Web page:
Trump considers delisting Chinese firms from US markets

Major US stock indexes slipped following news

Reuters September 29, 2019
US President Donald Trump with China's President Xi Jinping. PHOTO: REUTERS

WASHINGTON: President Donald Trump’s administration is considering delisting Chinese companies from US stock exchanges, three sources briefed on the matter said on Friday, in what would be a radical escalation of US-China trade tensions.

The move would be part of a broader effort to limit US investment in Chinese companies, two of the sources said. One said it was motivated by the Trump administration’s growing security concerns about the companies’ activities. Major US stock indexes slipped on the news, which came days before China celebrates the 70th anniversary of the birth of the People’s Republic on October 1, when the world’s second largest economy will shut down for a week of festivities.

Shares of Hangzhou, Zhejiang-based Alibaba ended down 5.15%. fell 5.95% and Baidu Inc declined 3.67%. The iShares China Large-Cap ETF shed 1.15%. Shares of New York Stock Exchange-owner Intercontinental Exchange Inc ended down 1.88% and shares of Nasdaq Inc declined 1.70%. It was not immediately clear how any delisting would work. In June, US lawmakers from both parties introduced a bill to force Chinese companies listed on American stock exchanges to submit to regulatory oversight, including providing access to audits, or face delisting.

Chinese authorities have long been reluctant to let overseas regulators inspect local accounting firms - including member firms of the Big Four international accounting networks - citing national security concerns.

One of the sources briefed on the matter said the idea of delisting was the latest salvo in this longstanding dispute. “This is a very high priority for the administration. Chinese companies not complying with the PCAOB (Public Company Accounting Oversight Board) process poses risks to US investors,” the source said.

Any plan is subject to approval by Trump, who has given the green light to the discussion, Bloomberg reported. Officials are also examining how the United States could put limits on Chinese companies included in stock indexes managed by US firms, the agency cited three sources as saying. No decision or action is imminent, two sources familiar with the discussions told Reuters.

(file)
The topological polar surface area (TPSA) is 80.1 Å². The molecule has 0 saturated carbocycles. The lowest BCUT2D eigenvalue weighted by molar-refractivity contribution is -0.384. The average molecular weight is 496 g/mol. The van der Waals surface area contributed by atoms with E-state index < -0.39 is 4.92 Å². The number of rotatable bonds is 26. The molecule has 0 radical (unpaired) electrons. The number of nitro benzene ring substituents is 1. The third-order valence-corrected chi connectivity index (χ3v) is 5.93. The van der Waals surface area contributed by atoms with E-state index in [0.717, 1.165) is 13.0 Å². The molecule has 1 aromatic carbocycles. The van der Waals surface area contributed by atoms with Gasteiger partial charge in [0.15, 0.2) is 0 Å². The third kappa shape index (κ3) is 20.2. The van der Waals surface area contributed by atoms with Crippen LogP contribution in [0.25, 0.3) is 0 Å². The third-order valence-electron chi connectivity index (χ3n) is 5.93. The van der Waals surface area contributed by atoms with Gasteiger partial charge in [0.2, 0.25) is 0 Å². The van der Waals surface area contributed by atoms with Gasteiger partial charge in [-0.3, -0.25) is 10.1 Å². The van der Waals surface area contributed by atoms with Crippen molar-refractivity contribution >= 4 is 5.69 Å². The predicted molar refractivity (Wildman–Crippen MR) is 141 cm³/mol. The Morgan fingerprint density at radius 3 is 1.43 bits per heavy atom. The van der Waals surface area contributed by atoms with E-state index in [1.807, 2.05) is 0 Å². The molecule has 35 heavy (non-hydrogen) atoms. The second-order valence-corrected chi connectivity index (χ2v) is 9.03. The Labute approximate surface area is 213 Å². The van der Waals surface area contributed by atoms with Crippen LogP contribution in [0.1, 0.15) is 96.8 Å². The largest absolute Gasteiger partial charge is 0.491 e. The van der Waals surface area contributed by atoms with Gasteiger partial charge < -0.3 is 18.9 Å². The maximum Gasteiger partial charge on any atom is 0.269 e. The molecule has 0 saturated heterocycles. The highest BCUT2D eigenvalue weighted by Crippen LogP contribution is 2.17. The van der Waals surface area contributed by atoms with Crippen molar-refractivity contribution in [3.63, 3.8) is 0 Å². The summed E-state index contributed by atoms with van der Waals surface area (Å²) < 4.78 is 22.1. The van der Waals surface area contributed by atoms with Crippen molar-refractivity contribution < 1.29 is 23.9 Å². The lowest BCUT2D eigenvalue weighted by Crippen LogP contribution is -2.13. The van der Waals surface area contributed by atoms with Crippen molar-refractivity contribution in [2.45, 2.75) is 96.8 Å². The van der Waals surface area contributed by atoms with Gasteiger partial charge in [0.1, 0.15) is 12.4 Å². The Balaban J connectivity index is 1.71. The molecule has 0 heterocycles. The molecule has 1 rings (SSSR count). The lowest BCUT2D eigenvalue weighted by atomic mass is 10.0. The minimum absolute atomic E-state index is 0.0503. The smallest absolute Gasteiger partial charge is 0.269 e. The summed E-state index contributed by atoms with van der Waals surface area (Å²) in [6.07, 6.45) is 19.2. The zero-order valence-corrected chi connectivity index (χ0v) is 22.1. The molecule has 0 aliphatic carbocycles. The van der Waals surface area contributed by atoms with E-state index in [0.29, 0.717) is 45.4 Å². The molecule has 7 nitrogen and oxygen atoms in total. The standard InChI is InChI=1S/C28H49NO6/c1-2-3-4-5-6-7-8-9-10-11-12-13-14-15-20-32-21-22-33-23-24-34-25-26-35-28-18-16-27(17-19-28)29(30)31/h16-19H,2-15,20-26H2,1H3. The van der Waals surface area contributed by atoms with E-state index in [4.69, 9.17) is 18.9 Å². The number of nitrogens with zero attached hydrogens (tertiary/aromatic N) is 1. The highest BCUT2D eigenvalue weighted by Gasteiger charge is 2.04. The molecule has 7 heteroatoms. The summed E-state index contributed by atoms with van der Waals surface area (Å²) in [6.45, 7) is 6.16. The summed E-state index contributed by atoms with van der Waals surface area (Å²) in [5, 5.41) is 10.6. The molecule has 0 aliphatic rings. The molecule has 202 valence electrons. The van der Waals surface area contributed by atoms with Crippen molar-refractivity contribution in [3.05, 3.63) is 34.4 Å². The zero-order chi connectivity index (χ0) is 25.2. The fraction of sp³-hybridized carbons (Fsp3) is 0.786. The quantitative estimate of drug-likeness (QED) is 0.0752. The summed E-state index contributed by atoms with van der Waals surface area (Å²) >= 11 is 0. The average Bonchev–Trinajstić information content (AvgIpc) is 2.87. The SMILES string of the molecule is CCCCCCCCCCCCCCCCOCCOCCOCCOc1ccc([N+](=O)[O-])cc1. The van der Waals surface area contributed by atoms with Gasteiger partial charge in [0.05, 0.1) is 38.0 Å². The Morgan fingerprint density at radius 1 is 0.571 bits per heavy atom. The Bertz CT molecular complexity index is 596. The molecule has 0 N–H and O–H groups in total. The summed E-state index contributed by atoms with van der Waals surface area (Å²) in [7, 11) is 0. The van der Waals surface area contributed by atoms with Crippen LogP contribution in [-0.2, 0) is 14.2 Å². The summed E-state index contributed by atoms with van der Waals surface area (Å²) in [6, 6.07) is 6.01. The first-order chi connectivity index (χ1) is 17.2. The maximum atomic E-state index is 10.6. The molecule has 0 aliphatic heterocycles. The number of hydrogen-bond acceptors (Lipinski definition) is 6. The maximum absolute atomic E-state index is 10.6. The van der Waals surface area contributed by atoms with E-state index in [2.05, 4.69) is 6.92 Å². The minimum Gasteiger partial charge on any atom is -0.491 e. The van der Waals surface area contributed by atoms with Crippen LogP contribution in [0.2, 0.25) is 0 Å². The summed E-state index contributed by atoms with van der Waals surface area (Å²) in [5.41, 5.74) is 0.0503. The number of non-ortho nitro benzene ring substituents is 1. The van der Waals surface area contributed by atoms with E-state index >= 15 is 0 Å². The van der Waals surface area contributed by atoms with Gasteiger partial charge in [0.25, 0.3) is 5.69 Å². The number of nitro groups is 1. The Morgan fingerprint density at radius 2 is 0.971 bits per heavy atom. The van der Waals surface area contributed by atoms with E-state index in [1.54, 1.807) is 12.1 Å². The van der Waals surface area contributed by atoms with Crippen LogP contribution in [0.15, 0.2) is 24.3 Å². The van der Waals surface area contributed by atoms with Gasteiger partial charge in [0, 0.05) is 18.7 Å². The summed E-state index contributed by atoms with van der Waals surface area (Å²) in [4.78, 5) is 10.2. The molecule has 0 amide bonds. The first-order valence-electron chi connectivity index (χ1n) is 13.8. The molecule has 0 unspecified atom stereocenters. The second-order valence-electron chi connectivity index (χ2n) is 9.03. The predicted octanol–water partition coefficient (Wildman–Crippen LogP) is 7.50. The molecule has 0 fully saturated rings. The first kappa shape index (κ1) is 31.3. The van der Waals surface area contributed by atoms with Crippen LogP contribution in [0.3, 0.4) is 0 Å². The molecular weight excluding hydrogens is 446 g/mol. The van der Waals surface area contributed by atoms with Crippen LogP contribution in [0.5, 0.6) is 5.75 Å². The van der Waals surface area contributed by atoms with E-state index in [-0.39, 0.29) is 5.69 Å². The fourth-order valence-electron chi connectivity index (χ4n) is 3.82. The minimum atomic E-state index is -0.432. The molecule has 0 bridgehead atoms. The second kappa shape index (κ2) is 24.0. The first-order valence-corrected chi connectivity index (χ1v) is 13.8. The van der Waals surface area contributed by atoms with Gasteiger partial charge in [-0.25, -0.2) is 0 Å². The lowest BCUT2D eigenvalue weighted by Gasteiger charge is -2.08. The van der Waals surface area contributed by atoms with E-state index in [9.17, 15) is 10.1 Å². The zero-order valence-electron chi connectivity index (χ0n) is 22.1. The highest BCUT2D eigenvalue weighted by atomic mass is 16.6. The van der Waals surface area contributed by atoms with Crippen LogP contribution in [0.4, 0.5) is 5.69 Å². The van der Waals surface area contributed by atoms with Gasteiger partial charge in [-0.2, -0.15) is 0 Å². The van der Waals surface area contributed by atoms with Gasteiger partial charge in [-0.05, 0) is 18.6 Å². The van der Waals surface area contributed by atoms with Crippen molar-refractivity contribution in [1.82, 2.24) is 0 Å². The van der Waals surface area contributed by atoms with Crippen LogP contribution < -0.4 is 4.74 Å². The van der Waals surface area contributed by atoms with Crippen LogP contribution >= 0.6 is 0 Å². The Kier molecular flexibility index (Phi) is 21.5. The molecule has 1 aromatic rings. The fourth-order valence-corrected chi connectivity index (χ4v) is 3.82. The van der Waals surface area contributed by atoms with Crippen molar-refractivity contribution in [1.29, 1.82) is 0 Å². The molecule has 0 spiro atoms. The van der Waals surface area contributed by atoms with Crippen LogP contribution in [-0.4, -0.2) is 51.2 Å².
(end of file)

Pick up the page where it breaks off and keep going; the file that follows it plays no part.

As of February, 156 Chinese companies were listed on the NASDAQ and New York Stock Exchanges, according to US government data, including at least 11 state-owned firms. NYSE declined to comment on Friday, while Nasdaq, MSCI, S&P and FTSE Russell did not immediately respond to requests for comment.

China’s yuan currency, traded in offshore markets, fell against the dollar after the news to trade near its weakest against the greenback in about three weeks.


Trade talks between the United States and China are expected to be held October 10-11 after months of tit-for-tat moves by both sides, which have weakened global growth and driven rollercoaster moves in markets. While the idea of delisting could be a manoeuvre ahead of those talks, the main aim was to counteract the civilian-military fusion of Chinese technology firms, the Made in China 2025 industrial development program targeting key industries for domination and a growing surveillance state in Xinjiang, one of the sources said.

The source said there are longstanding concerns about US capital enabling these activities, especially as the lines blur between state-owned and private companies in China.

“It’s all very disruptive, it just adds to uncertainty and it’s a big negative for business investment,” said Scott Brown, chief economist at investment bank Raymond James. He noted, however, that both sides have used aggressive moves in the past ahead of talks.

Trump on Tuesday criticised Beijing’s trade practices in a speech at the United Nations, but the next day stoked hopes that the nearly 15-month standoff could be nearing an end. “They want to make a deal very badly ... It could happen sooner than you think,” he told reporters in New York on Wednesday. China says it cannot allow its companies to submit to oversight by PCOAB because of rules prohibiting the storage, processing or transfer of any material considered to be state secrets or national security matters.  

Published in The Express Tribune, September 29th, 2019.

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